Several mechanisms have been proposed to explain the antifertility effects of fibroids including the simple physical impedance by impairing and/or obstructing the transport of gametes or embryo,17 hindering implantation by (1) alteration of normal pattern of myometrial contractions18 19; (2) inducing a chronic inflammatory reaction and fibrosis20 21; (3) impairing endometrial decidualisation in the mid-luteal window of implantation by alterations in the endomyometrial junctional (EMJ) zone by significantly reducing the concentrations of both macrophages and uterine natural killer cells in this zone22; physical disruptions of the EMJ and alteration of the steroid receptors22 23; acceleration of myometrial peristalsis in the mid-luteal period24 25 and/or increasing the milieu prolactin and aromatase levels. However, the most compelling evidence is likely related to the negative impact of the fibroid secretome on endometrial receptivity.26 27

Green tea leaves contain polyphenols such as catechins or flavin-3-ols that include epicatechin, epicatechin gallate, epigallocatechin gallate (EGCG) and alkaloids. Catechins are the major components of tea phenols and constitute about 30%–42% of the dry weight of green tea.28 EGCG catechin is the most abundant and active compound responsible for most of green tea’s role in promoting health and likely accounts for the favourable research result cited in the medical literature with the use of green tea extracts. EGCG is a highly polyphenolic compound which makes it the major antioxidant agent in green tea. A study conducted by the US Department of Agriculture reported that green tea has potent antineoplastic effects against a wide range of human tumour cells.29 The EGCG polyphenol has been shown to inhibit key pathways of tumour growth. EGCG appears to block each stage of tumourigenesis by modulating signalling pathways involved in apoptosis, oxidative stress, inflammation, transformation, cell proliferation and invasion.29 Studies by Zhang et al demonstrated increasing levels of catechol-O-methyl transferase (COMT) in uterine leiomyoma compared with adjacent myometrium and described its important role in fibroid pathogenesis.30 In addition to various useful antioxidant and anti-inflammatory effects, EGCG exerts a potent COMT inhibitor effect which also contributes to its antifibroid action.30 31 Furthermore, EGCG is capable of inhibiting fibroid tumour formation in vivo as demonstrated in a nude mouse model.32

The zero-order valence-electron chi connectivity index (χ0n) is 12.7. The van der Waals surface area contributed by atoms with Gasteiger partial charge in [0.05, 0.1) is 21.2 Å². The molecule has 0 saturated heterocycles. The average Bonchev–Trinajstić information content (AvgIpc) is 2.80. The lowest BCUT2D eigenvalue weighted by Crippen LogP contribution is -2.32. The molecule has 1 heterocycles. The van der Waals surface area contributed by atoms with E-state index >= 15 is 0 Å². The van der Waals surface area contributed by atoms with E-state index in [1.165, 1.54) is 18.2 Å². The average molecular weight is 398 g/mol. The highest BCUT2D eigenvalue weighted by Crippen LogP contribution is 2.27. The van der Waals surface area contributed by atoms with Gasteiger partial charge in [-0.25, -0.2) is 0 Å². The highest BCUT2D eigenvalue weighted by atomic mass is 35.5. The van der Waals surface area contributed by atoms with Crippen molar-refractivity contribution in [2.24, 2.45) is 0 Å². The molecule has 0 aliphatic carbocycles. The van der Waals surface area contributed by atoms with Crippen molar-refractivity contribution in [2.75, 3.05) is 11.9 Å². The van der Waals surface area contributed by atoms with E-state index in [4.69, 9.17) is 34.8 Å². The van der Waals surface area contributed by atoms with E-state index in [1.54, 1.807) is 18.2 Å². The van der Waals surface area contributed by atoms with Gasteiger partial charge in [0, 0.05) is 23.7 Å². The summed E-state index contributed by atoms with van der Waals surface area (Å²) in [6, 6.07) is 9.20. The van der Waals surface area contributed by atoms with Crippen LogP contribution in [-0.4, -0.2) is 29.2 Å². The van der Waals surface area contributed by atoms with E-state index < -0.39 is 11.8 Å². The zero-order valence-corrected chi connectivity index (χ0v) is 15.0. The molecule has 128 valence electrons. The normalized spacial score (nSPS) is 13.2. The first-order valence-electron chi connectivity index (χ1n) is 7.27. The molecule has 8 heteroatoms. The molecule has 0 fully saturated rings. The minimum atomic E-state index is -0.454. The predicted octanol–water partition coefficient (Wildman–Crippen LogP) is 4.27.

In this study, the primary outcome to be determined is whether a novel treatment (EGCG) and will promote live birth in infertile women with fibroids. The ability of EGCG to decrease fibroid size and dramatically decreasing transforming growth factor-β3 production by its secretome suggests that EGCG plays a role in modifying the endometrium to favour implantation and successful placentation. Bone morphogenetic protein 2 (BMP-2) is a growth factor that belongs to the transforming growth factor-β family and plays a critical role in the process of embryo implantation.33–36 Conditional ablation of BMP-2 in murine endometrium causes infertility. Sinclair et al demonstrated impaired BMP action in endometrial cells of women with fibroid uteri.37 Al-Hendy’s research team reported that EGCG inhibits human fibroid cell proliferation at the gene level and induces apoptosis.38 This study also showed a 14-fold increase in BMP-2 gene expression in EGCG-treated human fibroid cells compared with untreated controls as a plausible reason for the ability of the endometrium to overcome fibroid-induced BMP resistance. This phenomenon may improve endometrial decidualisation with subsequent enhancement of implantation, as well as fertility and pregnancy outcomes.